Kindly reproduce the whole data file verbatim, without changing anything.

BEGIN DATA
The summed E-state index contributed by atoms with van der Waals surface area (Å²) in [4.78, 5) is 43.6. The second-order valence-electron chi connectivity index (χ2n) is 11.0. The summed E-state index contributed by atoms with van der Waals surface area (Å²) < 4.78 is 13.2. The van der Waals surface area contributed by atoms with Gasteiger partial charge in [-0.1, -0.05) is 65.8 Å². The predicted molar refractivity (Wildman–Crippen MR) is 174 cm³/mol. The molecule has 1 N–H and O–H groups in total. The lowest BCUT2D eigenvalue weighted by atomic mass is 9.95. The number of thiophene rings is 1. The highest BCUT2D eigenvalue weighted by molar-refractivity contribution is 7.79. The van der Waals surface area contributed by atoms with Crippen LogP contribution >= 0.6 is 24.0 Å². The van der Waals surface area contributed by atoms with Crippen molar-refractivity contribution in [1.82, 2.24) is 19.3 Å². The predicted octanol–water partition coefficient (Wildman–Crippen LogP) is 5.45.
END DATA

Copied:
The summed E-state index contributed by atoms with van der Waals surface area (Å²) in [4.78, 5) is 43.6. The second-order valence-electron chi connectivity index (χ2n) is 11.0. The summed E-state index contributed by atoms with van der Waals surface area (Å²) < 4.78 is 13.2. The van der Waals surface area contributed by atoms with Gasteiger partial charge in [-0.1, -0.05) is 65.8 Å². The predicted molar refractivity (Wildman–Crippen MR) is 174 cm³/mol. The molecule has 1 N–H and O–H groups in total. The lowest BCUT2D eigenvalue weighted by atomic mass is 9.95. The number of thiophene rings is 1. The highest BCUT2D eigenvalue weighted by molar-refractivity contribution is 7.79. The van der Waals surface area contributed by atoms with Crippen LogP contribution >= 0.6 is 24.0 Å². The van der Waals surface area contributed by atoms with Crippen molar-refractivity contribution in [1.82, 2.24) is 19.3 Å². The predicted octanol–water partition coefficient (Wildman–Crippen LogP) is 5.45.